Q&A: Storytelling as a model to take climate solutions forward

Luke Daunivalu, Fiji’s chief negotiator at COP23. Photo by: UNFCCC / CC BY-NC-SA

KATOWICE, Poland — The year-long engagement involving political leaders and civil society groups known as the Talanoa Dialogue ended at the 24th Conference of the Parties, with a call for greater urgency in efforts to address climate change.

Officials behind the dialogue hope that the lessons shared during more than 90 global events that made up the process will translate into specific commitments, as parties draft new national plans to address climate change.

The dialogue grew out of Fiji’s presidency at COP23 in 2017 and refers to a Fijian tradition of empathetic storytelling as a means to address a collective problem. The idea was to use this practice to take stock of the existing efforts to address climate change and identify what remains to be done and how to do it. During a series of discussions throughout the year, participants were encouraged to share their experiences and provide ideas for what should come next.

This culminated in a ministerial discussion at this year’s climate talks and the release of a call to action by both the Fijian delegation and this year’s Polish presidency. Devex spoke with Luke Daunivalu, Fiji’s chief negotiator at COP23, about how the process worked and what impact he hopes it will have.

“One of the things that we are hoping we’ll see happen is the U.N. Secretary General’s climate summit next year using the Talanoa model to engage world leaders,” Daunivalu said.

This conversation has been edited for length and clarity.

What are the key messages that emerged in the call to action?

“We want constructive engagement, collaboration, everyone doing their part — but doing so with a view to sharing what’s working and what’s not working.”

—  Luke Daunivalu, Fiji’s chief negotiator at COP23

The presidency’s Talanoa call for action was sufficient and strong enough to hopefully inspire and encourage everyone, not just the governments, to do more to address this climate change challenge that we face.

Part of the call was not just to do something — “to take action” — but to work together, which is really the ethos of the Talanoa Dialogue; that we want constructive engagement, collaboration, everyone doing their part. But doing so with a view to sharing what’s working and what’s not working. And that was the consistent theme throughout the call to action.

When Fiji proposed the Talanoa Dialogue, is this the outcome you envisioned?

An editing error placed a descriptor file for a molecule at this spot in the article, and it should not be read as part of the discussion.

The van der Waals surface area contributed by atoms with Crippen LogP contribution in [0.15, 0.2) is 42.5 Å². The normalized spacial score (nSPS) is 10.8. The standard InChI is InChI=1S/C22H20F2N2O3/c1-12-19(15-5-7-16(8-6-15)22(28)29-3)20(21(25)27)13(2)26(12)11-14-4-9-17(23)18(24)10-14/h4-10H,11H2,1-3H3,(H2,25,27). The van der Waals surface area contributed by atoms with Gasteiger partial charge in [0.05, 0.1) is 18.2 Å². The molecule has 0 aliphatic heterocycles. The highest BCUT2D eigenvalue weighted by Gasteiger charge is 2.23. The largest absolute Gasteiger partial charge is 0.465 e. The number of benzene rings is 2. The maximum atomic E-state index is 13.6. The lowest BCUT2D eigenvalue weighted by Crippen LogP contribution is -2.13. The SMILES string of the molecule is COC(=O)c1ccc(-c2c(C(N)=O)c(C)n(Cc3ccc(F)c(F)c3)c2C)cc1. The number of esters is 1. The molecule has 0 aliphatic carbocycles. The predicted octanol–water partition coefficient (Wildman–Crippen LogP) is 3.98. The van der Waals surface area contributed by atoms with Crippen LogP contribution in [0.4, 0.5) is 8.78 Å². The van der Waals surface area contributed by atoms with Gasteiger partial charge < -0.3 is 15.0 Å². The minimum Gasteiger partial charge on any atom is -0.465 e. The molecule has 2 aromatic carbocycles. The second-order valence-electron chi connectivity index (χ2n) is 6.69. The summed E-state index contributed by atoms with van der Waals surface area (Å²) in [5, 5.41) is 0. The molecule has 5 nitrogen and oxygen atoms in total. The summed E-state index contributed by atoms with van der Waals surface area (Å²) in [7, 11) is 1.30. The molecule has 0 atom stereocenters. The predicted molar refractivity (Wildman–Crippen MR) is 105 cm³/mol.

We envisioned the Talanoa Dialogue culminating in two ways. One is a strong political message and signal being issued by the presidencies that captures the political momentum of the Talanoa Dialogue. And we’ve always felt from the outset that this is a new way of engaging. Initially, there were also some uncertainties, particularly from parties, about how this would go, because it’s a new and innovative way of engaging in the climate process.

Having an outcome that includes the presidencies sending a strong signal, in the end, was more or less an easy landing place.

The second element was having a decision that reflects the work that was done this year. I think we are getting to that place, though there was some strong reluctance initially at the halfway mark this year to having any decision about the Talanoa Dialogue.

In the last couple of months, people started coming around, but only because people realized there’s not so much to worry about from the dialogue. It’s more about what it does to tell or prescribe to parties what to do. That’s really been the consistent position of many countries who traditionally oppose new, innovative things — because of the challenge it poses to national sovereignty.

What concrete results do you hope will come from the dialogue?

“We have to move away from simply making pledges that too often are not fulfilled.”  

We are confident the inputs will inform the nationally determined contributions, but also can reflect this in the language that it helps them enhance the ambition in the preparation of new NDCs.

It’s entirely up to countries and all the other stakeholders who fully embraced this model of engagement and finding solutions to address climate change on how they take it forward. One of the things that we are hoping we’ll see happen is the U.N. secretary-general’s climate summit next year using the Talanoa model to engage world leaders. We hope that we have meaningful engagement — not just the traditional speeches — but equally a meaningful outcome. We have to move away from simply making pledges that too often are not fulfilled. But equally, have a declaration or summary that really does not get taken up afterward.

The engagement that we’ve seen within the format and the context of the Talanoa dialogue has been very useful because people go away having been enriched by the experience and the tangible work by the people who have shared and told stories. That has more impact than simply having an outcome.

About the author

  • Andrew Green

    Andrew Green is a Devex Correspondent based in Berlin. His coverage focuses primarily on health and human rights and he has previously worked as Voice of America's South Sudan bureau chief and the Center for Public Integrity's web editor.